Editing a book is an intense process and since this was my first full length project with over 85,000 words I’m sure I didn’t use the most efficient method. However, I did what worked for me trusting my editor would help me take things over the finishline.

Two weeks after sending Harmony my draft COVID restrictions hit our area and our family’s hard-earned spring break getaway was postponed indefinitely.

My attention turned back to book edits. I had a few meltdowns, including trying to convince Harmony at one point that we should cut the marriage chapter completely. As a compromise, since a book for wives really should (supposedly) address marriage, because Harmony is an amazing editor and friend she coached me through two rewrites of Chapter 4 in those final days of editing.

It would be impossible to minimize the stress levels in those weeks before turning in my book to the publisher. Illinois was on complete lockdown. I continued working close to full-time hours, we were in the early days of the pandemic uncertainty and restricted from leaving home except to go to the grocery store while also figuring out online schooling for work and our boys. We couldn’t find many staples including toilet paper and rice. Even Amazon was delaying shipments of necessary items.

On top of battling daily uncertainty, I was wrestling with the emotions that welled up from reliving the early years of our marriage, and then Ahmaud Arbery’s video showed up followed by the news of Breonna Taylor, followed by the video of George Floyd.

It wasn’t only the videos that appeared. In addition to those gut-wrenching stories of lives taken too early once again, the pattern started.

The Social Media Cesspool Pattern:

  • Information and video about a black person being murdered by a white person appears on the news
  • Questions about police handling are raised
  • Then the justification begins starting with reminders that the “real issue” for true Jesus followers is abortion.
  • Statements of black lives matter being destructive as an institution start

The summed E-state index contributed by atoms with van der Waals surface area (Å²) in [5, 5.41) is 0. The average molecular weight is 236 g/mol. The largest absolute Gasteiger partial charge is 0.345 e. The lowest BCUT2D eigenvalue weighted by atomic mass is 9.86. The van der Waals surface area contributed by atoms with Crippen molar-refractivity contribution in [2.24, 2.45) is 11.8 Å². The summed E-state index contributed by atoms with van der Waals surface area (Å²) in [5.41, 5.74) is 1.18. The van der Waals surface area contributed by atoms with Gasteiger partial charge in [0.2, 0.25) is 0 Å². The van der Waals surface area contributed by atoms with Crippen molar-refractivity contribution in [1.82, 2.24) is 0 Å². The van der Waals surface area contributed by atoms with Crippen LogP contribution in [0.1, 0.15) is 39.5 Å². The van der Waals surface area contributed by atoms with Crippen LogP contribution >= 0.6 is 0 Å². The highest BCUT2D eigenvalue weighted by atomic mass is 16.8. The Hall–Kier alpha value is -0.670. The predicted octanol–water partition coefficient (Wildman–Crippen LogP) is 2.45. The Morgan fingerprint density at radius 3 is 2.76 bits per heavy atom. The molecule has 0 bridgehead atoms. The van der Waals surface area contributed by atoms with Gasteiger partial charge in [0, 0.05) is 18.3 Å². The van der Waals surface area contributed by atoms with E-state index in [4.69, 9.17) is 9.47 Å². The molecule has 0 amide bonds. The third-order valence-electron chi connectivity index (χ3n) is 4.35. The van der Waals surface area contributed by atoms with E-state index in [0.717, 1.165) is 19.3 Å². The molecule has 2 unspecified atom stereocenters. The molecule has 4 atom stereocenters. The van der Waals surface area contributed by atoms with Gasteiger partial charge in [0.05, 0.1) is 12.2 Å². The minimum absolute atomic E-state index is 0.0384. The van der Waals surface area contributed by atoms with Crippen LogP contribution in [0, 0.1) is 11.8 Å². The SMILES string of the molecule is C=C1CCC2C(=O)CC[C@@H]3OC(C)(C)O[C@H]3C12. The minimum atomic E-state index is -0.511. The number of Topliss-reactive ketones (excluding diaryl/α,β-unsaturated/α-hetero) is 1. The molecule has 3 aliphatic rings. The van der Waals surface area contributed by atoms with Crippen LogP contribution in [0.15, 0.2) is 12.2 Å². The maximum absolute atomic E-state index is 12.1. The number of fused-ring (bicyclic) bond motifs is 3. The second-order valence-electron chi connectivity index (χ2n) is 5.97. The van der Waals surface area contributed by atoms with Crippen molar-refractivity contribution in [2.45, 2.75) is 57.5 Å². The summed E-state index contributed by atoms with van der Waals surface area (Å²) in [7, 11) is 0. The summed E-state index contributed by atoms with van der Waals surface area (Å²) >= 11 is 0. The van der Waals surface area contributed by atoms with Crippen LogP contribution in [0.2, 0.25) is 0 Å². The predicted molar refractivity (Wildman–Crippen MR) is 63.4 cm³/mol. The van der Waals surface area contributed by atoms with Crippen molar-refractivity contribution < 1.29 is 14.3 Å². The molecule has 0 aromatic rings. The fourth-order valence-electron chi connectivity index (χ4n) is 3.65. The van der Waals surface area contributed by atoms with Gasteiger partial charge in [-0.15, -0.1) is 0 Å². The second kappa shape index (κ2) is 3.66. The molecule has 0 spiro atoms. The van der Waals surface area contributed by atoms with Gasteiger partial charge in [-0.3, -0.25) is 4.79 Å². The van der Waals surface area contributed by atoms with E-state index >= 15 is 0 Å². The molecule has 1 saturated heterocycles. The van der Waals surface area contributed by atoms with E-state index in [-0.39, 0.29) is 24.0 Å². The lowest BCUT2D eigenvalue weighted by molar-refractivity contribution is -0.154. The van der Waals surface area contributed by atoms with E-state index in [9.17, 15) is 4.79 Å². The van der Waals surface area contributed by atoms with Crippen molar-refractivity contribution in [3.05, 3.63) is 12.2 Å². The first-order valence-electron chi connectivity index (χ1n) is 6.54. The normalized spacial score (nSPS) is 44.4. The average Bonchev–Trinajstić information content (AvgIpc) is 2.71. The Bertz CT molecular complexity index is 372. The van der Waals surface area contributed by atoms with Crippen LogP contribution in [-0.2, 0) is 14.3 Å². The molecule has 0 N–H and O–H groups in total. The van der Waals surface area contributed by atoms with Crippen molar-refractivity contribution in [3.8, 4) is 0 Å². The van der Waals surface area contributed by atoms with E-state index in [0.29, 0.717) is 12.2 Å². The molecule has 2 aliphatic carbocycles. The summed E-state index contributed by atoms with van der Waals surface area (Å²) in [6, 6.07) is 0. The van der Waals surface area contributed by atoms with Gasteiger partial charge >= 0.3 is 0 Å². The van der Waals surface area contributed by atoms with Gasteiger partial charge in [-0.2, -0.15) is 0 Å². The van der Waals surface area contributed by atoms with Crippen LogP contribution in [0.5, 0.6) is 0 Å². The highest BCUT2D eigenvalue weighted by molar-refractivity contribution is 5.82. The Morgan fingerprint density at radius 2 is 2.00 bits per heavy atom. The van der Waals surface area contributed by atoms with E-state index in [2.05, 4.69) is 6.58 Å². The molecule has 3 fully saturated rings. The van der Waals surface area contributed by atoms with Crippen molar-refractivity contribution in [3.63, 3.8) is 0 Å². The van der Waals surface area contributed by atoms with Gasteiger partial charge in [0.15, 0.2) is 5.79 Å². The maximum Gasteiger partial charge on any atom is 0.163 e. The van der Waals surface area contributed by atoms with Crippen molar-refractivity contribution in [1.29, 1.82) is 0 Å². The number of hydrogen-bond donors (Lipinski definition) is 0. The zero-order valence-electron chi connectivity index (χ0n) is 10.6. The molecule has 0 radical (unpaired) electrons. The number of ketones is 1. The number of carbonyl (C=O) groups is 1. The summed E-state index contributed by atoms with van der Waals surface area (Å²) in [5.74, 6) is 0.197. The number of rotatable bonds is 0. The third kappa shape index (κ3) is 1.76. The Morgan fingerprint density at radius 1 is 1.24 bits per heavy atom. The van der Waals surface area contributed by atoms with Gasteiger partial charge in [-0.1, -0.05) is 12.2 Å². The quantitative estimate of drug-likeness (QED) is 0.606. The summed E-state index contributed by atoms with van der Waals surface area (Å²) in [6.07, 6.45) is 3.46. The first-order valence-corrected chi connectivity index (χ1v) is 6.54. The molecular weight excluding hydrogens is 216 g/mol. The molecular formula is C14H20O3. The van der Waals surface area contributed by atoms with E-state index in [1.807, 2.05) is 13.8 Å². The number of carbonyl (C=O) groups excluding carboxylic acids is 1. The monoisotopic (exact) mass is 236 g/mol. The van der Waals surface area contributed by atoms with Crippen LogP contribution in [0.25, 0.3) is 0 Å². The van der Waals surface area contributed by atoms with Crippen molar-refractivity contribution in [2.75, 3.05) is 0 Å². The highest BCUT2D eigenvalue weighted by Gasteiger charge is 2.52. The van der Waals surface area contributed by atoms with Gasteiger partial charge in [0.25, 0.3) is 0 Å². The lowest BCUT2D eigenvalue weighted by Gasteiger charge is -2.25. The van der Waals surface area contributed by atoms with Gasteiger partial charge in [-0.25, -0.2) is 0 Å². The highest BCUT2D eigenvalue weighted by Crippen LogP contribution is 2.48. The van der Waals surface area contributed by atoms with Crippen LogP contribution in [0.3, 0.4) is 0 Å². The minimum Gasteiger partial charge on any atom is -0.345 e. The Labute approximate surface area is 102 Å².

• Then the hate rhetoric and whataboutsims start:
    • The black person has a history so that somehow justifies the current situation
    • The black person resisted being hunted down in broad daylight by white people who are citizens so obviously it’s his fault
    • The black person was sleeping and woke up startled and answered the door abruptly this is her fault
    • The black person knew bad people. This is their fault
    • The insistence that “blue lives matter” is the real priority
    • My new favorite – Cops who shoot sometimes “choke” so they have to shoot a lot of bullets- while also hold the person’s shirt
    • Black person is mentally ill, it’s not the police officers’ fault they choked the person
    • The black person was riding a bike they should have known better
  • This vitriol is compounded by weaponizing Scripture- usually, Romans 13 (for reference see this article from The Baptist News on how people use Romans 13 out of context).
  • These statements are followed by accusations of calling Christians Marxists
  • Celebration of white people conducting physical violence to protect property and harming black people
  • Next statements justifying actions by one group and demonizing the actions of the other side simply because “the law” says it’s within the “rights” of police to “protect”
  • And of course, there is the refusal to engage in conversations when it’s pointed out that people are ignoring the ACTUAL laws (read the Bill of Rights)

There are seven laws in the Constitution written with the expectation that people receive a fair trial. Yet time and time again we see that our citizens “trial by jury” plays out in the court of public opinion on social media with rumors, lies, and facts that aren’t applicable to the horrors on the videos that take human life.

Judging one side by its most violent participants and the other side by its least violent offenders is the language of Oppressors

Labeling for Personal Comfort and Condemnation

In a recent article titled Today’s mob mentality politics: Just deny it, and keep moving Justin E. Giboney, president of the AND Campaign wrote:

Public discourse won’t improve unless we take the time to listen with humility, rather than being dismissive and pridefully self-defensive. Most proponents of social justice aren’t seeking to spark a Marxist revolution. We’re tired of seeing people traumatized and murdered in a country that consistently has shown a lack of concern for Black people. Sensible people who dislike cancel culture aren’t upset about groups not playing nicely with blatant racists and sexists. We’re upset about the blacklisting of non-conforming voices based on an arbitrary and ever-expanding list of taboos — a list that’s built not on American consensus, but on the white, Western sensibilities of cultural elites and academics.